It depends on Vitamin B, C, and iron for its absorption. If your body doesn't have enough of these nutrients, it may lack lysine.

If your body fails to attain the necessary lysine levels in the body, it could lead to protein deficiencies and even anxiety. 

4) Histidine 

It works mainly as an antioxidant, neutralizing the free radicals formed in the body due to UV radiation and other external factors. One particular study (2008) looks into its novel anti-fungal properties and how it can ward off infections. 

5) Leucine, Proline, and Glycine

Leucine, when used in conjunction with proline and glycine, can improve the wrinkles on your skin. The trio also works on the crow's feet, or the creases that appear around your eyes. 

6) Threonine 

It is indispensable for the formation of collagen and elastin. 

Research backs the theories for amino acids. 

According to a study on protein metabolism (2011-12), "oral administration of glutamine and proline are important for restoring dermal collagen protein, which is damaged by the UV radiations."

"Topical application of dressings with amino acids improves cutaneous wound healing and calls upon its early closure. Also, with increased fibroblast function, collagen synthesis, and reduced inflammation..." states a particular research paper.

A randomized study conducted on 42 subjects (stretching between November 2014 to February 2015) compares the effects of an amino acid moisturizing cream and a desonide cream. The clinical trial (demanding the two-times application of the chosen product regularly) concludes that both the ingredients considerably reduced mild to moderate atopic dermatitis (i.e., eczema). 

What do the dermatologists have to say about amino acids? 

Almost all appreciate the fact that amino acids are excellent moisturizers. They confirm amino acids can give you the synthesis in the body. Yet, they expect extensive research on the same.

There are many dermatologists who out rightly reject the theories, calling them preliminary observations.

They insist that the brands cite minor studies and make false claims on amino acids' benefits—they advise us to remain aware of the placebos and touts.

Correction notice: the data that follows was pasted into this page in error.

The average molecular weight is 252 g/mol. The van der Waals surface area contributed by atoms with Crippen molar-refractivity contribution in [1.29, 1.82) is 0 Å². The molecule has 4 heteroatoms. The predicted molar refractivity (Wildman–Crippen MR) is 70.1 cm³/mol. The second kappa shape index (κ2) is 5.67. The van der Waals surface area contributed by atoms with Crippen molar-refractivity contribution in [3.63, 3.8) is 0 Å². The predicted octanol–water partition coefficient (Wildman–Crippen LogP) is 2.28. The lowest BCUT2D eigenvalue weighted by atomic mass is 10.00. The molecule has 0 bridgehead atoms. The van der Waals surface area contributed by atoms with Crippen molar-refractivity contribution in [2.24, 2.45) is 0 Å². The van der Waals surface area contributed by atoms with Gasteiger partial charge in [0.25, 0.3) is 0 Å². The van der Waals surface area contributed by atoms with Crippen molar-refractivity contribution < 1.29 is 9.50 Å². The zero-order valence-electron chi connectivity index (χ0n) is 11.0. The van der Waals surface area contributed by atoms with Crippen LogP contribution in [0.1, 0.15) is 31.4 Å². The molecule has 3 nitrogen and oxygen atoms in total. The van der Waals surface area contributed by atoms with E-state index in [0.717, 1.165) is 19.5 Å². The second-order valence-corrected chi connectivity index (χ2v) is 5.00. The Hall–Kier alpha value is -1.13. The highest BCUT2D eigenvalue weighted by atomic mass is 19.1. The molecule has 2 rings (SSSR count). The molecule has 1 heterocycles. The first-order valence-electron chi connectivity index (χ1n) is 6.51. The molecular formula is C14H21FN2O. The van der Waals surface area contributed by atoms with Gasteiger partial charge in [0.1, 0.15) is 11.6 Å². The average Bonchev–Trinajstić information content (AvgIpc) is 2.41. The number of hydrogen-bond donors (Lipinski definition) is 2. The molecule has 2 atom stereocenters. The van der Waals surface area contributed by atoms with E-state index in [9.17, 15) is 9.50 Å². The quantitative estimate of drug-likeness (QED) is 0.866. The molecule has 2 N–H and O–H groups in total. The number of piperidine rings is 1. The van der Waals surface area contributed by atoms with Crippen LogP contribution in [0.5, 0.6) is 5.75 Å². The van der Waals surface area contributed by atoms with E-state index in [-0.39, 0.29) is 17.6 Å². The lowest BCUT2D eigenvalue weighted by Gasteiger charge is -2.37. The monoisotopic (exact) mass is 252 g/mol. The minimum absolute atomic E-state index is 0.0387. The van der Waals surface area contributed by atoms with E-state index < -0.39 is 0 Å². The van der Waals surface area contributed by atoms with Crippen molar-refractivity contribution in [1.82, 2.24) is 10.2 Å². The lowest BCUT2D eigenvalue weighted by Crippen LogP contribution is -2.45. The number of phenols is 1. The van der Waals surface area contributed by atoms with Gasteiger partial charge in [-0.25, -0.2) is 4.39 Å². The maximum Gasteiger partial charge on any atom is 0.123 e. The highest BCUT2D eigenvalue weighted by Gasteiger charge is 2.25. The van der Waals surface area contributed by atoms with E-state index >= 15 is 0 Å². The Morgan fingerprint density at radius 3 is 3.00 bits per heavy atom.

Topical use of amino acids. 

They are available in various OTC products such as facial moisturizers, eye creams, face cleansers, body lotions, etc.

It is advised that you use them at night as the basal body temperature is the highest then, and it ensures better penetration of the ingredient.

Results take some time to show up. But the specific intervals depend on the amino acid products you pick and how you use them along with the other ingredients. 

Minimalist tip:

In combination with glycerin, ceramides, peptides, or hyaluronic acid, you can reap huge benefits out of the amino acids.

Amino acid toxicity is a rare episode. No severe side effects on the skin either. In case you get a rash or face any discomfort, report it to your dermatologist. 

The Bottom Line 

Once you turn 40, the process of cell division slows down. There is a delay caused by the replacement of cells. Newer ones required for having a supple and firm skin, decrease in number. It has also been estimated that after 25, the supporting fibers (collagen and elastin) - their growth and synthesis lessen. Aging becomes a significant concern for you.

But an optimum intake of amino acids can retard the onset of aging symptoms. Food is a chief source of all amino acids. You must be familiar with skin is a direct reflection of your metabolism. So, eat well!

Lastly, a small reminder! If you are deficit in any of the major proteins, you may face health issues. As it will foil or affect the production of other proteins. If you wish to incorporate amino acids in your daily routine, seek advice from an expert (especially if you want the supplements).